Settling down on my front porch with a strong cup of coffee, I watched as dusk gently eased the November day away into chilly early evening. I was enjoying a moment of respite from grading papers and writing lesson plans, until the phone rang. It was my neighbor, Mrs. Pfeiffer.
“I made Brunswick stew and biscuits,” she said happily. “Come over and we’ll have a feast.”
More papers awaited my attention, but Mrs. Pfeiffer’s mouth-watering stew beckoned.
In her cozy kitchen, I ladled steaming savory soup into a bowl and buttered a golden brown biscuit.
She held up the newspaper. “I read an article about something called ‘Teach-In’ . . . is this the event when folks from the community come into classrooms and talk to kids about life experiences?”
I nodded, “It’s coming up in a couple of weeks.”
“Do you have anybody lined up for your students?” She gave me a sideways look.
“No,” I said regretfully.
“I have plenty of life experiences I can share.”
I took a deep breath. “Mrs. Pfieffer, I teach high school students . . . they are often mean and disrespectful.”
“Don’t worry! I might be seventy years old, but I can handle it,” she insisted.
I chose my words carefully. “Dealing with high school kids is a daunting task. Very few consistently put forth the effort. I guess that’s why I keep trying. I’m not trying to discourage you . . . I’m just being truthful.”
Her blue eyes twinkled. “Joshua 1:9 says, ‘Be strong and courageous. Do not be terrified; do not be discouraged for the Lord your God will be with you wherever you go.’”
As the date of “Teach-In” approached, I secretly hoped she would forget about it, but I was wrong.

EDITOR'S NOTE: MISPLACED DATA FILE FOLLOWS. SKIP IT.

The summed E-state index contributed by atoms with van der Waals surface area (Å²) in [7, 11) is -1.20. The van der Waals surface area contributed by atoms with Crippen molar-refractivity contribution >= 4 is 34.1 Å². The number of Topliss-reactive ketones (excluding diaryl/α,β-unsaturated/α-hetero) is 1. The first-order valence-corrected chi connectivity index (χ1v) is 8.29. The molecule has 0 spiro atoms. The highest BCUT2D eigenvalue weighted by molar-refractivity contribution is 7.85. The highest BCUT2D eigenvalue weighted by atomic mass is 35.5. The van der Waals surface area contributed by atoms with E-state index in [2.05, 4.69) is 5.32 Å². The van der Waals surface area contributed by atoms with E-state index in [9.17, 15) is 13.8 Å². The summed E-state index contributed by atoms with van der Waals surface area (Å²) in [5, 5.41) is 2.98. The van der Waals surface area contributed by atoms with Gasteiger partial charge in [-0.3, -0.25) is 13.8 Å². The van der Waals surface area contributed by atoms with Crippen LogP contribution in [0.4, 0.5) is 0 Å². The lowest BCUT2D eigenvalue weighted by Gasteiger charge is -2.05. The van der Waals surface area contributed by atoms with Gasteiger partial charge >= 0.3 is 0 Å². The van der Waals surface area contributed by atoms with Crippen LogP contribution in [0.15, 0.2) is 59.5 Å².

She called the evening before and announced. “I’m ready for tomorrow! I’ll see you there!”
I was immediately filled with anxiety, fearing that my students would be cruel or make fun of the tiny lady in large round glasses and tufts of white hair. I prayed fervently for her.
True to her word, Mrs. Pfieffer arrived the next morning. I steeled myself, ready to be her protector, if need be.
The kids snickered as she tried several times to perch on a stool. I shot them a warning look as she settled in. Opening her purse, she drew out a small book and began to read aloud.
“Fun With Dick and Jane? That’s a baby book,” Bradley interrupted. “I read that in Kindergarten.” His classmates laughed.
Mrs. Pfeiffer responded sweetly. “Up until last year, I couldn’t read at all.”
The students looked at each other in amazement. “Are you serious?”
She nodded. “My family was poor. We moved often and I missed a lot of school, so I quit going. Later on, I got married and had kids, so I never had time to learn to read, but I still kept the dream alive. You probably take reading for granted, but to me it is like being given wings to fly. Now, I read everything . . . even comic books!”
“Who taught you?” This question was from a girl who very seldom paid attention in class.
“A high school girl about the same age as you,” said Mrs. Pfeiffer, with tears in her eyes. “I gave her cookies in exchange for reading lessons!”
She reached inside her bag again, and drew out a tattered piece of paper. “You’re never too old to have goals. I have a list of things I want to accomplish. Reading the Bible from cover to cover is one of mine. Making new friends and teaching others to appreciate reading is another. Start your own list . . . set a few goals . . . you may even surprise yourself.”
Flashing a sweet smile, she said, “I’m building my own library. If you’ve finished a book and would like to add it to my collection, I’ll pay for it in cookies.”
Several evenings later, I spotted three of my students emerging from a car parked in front of Mrs. Pfeiffer’s house. I stood up to confront them, but something held me back. Bearing books, they stepped onto her porch and politely rang the bell. A few minutes later, they walked down the sidewalk, munching on cookies.
At that moment, I realized something very important: “Teach-In” isn’t just for students . . . even a teacher can learn a thing, or two.
(Scripture taken from NIV)
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